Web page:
Sherbert v Verner: Religious Practice & The First AmendmentHistorical
In Sherbert v Verner, 374 U.S. 398 (1963), the U.S. Supreme Court held that disqualifying a Seventh Day Adventist for unemployment compensation benefits, solely because of her refusal to accept employment in which she would have to work on Saturday contrary to her religious belief, violated the First Amendment. The decision established what became known as the “Sherbert Test” for determining whether the government has violated an individual’s right to the free exercise of religion.
Facts of Sherbert v Verner
Adeil Sherbert, a member of the Seventh-Day Adventist Church, was fired by her employer because she would not work on Saturday, the Sabbath Day of her faith. After she was unable to find another job because she would not work on Saturday, she filed a claim for unemployment compensation benefits under the South Carolina Unemployment Compensation Act. The statute provides that a claimant is ineligible for benefits if he has failed, without good cause, to accept available suitable work when offered him. The State Commission denied Sherbert’s application on the ground that she would not accept suitable work when offered. The South Carolina Supreme Court affirmed the decision.
Supreme Court’s Decision in Sherbert v Verner
By a vote of 7-2, the Supreme Court reversed. “As so applied, the South Carolina statute abridged appellant’s right to the free exercise of her religion, in violation of the First Amendment, made applicable to the states by the Fourteenth Amendment,” the Court held. Justice William J. Brennan Jr. wrote on behalf of the Court.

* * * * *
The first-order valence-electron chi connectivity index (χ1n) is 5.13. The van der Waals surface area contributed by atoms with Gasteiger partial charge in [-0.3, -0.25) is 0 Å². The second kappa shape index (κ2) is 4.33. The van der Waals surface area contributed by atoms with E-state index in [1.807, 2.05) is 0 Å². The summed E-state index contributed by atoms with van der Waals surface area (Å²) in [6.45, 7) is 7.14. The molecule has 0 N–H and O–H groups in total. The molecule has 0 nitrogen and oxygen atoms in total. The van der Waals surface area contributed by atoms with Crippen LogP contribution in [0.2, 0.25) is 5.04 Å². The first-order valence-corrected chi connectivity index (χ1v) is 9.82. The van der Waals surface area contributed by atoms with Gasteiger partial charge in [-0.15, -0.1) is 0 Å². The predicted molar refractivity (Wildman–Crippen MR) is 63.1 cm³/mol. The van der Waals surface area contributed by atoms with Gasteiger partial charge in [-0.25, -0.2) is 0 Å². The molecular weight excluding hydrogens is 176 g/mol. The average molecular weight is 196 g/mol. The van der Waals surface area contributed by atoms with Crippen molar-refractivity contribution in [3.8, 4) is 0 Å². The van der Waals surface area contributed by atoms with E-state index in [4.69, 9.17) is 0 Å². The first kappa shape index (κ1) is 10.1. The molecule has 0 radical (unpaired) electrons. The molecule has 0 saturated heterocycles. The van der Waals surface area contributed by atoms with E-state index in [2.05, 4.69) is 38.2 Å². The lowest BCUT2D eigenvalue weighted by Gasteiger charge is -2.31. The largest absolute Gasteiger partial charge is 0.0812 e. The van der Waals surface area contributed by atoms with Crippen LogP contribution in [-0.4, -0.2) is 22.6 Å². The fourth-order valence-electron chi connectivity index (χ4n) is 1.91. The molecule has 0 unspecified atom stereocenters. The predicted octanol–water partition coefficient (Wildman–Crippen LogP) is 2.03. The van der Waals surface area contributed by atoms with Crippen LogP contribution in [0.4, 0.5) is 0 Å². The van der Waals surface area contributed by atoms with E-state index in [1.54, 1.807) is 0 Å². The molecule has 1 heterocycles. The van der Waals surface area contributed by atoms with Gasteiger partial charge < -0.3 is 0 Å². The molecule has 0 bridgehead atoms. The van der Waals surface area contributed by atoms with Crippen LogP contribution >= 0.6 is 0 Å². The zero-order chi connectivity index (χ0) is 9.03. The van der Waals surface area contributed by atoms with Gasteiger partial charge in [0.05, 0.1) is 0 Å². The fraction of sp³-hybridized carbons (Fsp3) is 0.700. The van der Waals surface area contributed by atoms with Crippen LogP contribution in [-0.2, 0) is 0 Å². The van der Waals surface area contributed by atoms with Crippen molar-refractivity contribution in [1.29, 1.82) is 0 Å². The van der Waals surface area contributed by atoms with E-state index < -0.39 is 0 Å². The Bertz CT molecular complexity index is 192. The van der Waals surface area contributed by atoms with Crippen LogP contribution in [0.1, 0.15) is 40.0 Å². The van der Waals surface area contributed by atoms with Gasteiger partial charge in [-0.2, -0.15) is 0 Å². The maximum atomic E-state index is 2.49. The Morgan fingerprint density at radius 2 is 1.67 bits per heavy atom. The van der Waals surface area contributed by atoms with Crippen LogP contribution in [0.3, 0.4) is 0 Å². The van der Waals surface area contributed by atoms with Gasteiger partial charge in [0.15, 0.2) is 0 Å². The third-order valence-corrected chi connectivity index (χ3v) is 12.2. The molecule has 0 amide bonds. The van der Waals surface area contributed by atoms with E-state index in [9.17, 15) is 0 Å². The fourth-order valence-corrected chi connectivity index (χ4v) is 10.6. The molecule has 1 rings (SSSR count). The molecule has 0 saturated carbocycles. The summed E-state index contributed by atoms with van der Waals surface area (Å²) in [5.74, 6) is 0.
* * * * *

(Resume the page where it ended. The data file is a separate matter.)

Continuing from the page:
The majority held that disqualifying Sherbert from receiving unemployment compensation benefits, solely because she refused to take a job that required her to work on Saturday contrary to her religious belief, imposed an unconstitutional burden on the free exercise of her religion. As Justice Brennan wrote, “to condition the availability of benefits upon this appellant’s willingness to violate a cardinal principle of her religious faith effectively penalizes the free exercise of her constitutional liberties.”
The Court further held that there was no compelling state interest enforced in the eligibility provisions of the South Carolina statute which justifies the substantial infringement of appellant’s right to religious freedom under the First Amendment. In reaching its decision, the majority established that the government must demonstrate a compelling interest in all Free Exercise cases where a religious person was substantially burdened by a law, which became known as the “Sherbert Test.”
Finally, the majority dismissed the argument that the decision violated the Establishment Clause by establishing the Seventh-day Adventist religion, “In holding as we do, plainly we are not fostering the ‘establishment’ of the Seventh-day Adventist religion in South Carolina, for the extension of unemployment benefits to Sabbatarians in common with Sunday worshippers reflects nothing more than the governmental obligation of neutrality in the face of religious differences, and does not represent that involvement of religious with secular institutions which it is the object of the Establishment Clause to forestall,” Justice Brennan explained.
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Preamble to the Bill of Rights
Congress of the United States begun and held at the City of New-York, on Wednesday the fourth of March, one thousand seven hundred and eighty nine.
THE Conventions of a number of the States, having at the time of their adopting the Constitution, expressed a desire, in order to prevent misconstruction or abuse of its powers, that further declaratory and restrictive clauses should be added: And as extending the ground of public confidence in the Government, will best ensure the beneficent ends of its institution.